Factions and success in the small vs failure in the large

Richard Fernandez discusses ideas in the Federalist Papers that are visible in modern politics. Successful Failures is about survival of the fittest in the jungle with the local tribe as not necessarily being best for the health of the jungle as a whole. It is about factions, poisonous leaders, ruling elites, and informal networks.

The paradox that Putin exemplifies is that while factions breed formidable conspirators, they also create poisonous leaders. They succeed in themselves but cause the society around them to fail. That is because they dispense a favoritism which is ultimately ruinous for the nation. The result is a self-vetoing enterprise. Marian Tupy observed that Chile began to succeed at the moment when its junta began to allow economic freedom while Venezuela started to fail by going the other way. But few ruling elites have the sense to get themselves out of the way. Usually they have to be shoved aside.

The question is whether Madison’s defenses failed and the factions are inside the wire. America for a long time beat the odds but recently things have taken a turn for the worse. It is no accident that many of America’s troubles have coincided with the growth of identity politics, special interest groups, foreign lobbying and corruption. If so they have spread their poison and created an American version of the “informal networks” that proved so fatal in other countries, as Madison feared.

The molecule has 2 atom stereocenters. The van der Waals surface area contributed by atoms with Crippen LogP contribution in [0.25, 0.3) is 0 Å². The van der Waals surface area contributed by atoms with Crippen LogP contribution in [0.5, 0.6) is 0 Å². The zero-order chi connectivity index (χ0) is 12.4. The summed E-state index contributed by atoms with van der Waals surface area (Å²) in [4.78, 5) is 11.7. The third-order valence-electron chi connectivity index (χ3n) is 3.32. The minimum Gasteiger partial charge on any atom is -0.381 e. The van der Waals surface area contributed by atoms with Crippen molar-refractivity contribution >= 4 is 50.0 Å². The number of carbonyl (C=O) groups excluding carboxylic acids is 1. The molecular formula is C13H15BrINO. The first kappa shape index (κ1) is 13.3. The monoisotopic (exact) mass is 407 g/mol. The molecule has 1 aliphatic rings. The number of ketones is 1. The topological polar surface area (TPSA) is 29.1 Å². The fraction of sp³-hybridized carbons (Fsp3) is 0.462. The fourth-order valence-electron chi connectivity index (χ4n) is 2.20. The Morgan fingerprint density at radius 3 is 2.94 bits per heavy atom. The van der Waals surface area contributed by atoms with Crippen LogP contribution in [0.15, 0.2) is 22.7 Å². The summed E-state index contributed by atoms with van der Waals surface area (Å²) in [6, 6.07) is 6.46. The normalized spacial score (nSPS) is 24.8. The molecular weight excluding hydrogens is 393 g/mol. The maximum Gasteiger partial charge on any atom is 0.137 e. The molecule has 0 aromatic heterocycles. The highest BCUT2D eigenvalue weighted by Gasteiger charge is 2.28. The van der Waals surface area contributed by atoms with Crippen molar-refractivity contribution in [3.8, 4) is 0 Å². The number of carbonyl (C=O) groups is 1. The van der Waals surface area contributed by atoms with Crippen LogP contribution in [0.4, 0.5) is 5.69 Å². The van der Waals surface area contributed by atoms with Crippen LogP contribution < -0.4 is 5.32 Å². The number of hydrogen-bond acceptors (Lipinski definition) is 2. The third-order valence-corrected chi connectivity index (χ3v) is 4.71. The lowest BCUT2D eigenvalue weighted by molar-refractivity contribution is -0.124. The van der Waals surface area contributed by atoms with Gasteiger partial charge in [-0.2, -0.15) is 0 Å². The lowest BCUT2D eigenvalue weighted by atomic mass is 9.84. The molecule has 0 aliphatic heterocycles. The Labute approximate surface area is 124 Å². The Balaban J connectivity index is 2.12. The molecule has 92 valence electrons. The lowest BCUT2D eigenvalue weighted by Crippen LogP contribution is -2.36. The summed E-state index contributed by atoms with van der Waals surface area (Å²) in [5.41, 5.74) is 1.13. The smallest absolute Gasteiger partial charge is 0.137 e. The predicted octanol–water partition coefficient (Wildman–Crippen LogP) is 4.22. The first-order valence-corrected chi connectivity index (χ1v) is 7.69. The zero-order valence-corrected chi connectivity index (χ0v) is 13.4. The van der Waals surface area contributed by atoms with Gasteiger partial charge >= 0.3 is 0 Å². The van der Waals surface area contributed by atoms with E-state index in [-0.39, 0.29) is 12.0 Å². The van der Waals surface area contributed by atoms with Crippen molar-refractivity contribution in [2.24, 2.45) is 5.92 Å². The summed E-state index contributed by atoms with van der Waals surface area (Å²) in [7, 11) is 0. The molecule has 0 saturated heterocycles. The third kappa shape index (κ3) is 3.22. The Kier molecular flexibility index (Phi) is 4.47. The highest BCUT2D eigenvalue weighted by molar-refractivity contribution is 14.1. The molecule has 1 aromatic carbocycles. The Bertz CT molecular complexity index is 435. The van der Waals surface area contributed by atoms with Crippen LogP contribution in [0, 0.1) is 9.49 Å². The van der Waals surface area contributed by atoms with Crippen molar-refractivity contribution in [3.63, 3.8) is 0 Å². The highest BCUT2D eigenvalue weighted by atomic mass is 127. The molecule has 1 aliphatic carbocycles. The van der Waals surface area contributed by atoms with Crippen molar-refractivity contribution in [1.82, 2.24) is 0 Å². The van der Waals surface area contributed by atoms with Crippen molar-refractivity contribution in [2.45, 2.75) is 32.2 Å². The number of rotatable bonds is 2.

Moreover, the American factional system operates in the worst possible way. The Clinton Foundation and private email scandal is a portrait of venality without competence. The peculiar characteristics of American factionalism have bred something singular; a phenomenon at once cunning yet stupid, both corrupt and inept.

It is the freedom of the individual that is the source of accountability. If the group, the tribe, the faction becomes large enough to suppress or inhibit that freedom yet small enough for Putin like successes, then danger lurks.

Comments are closed.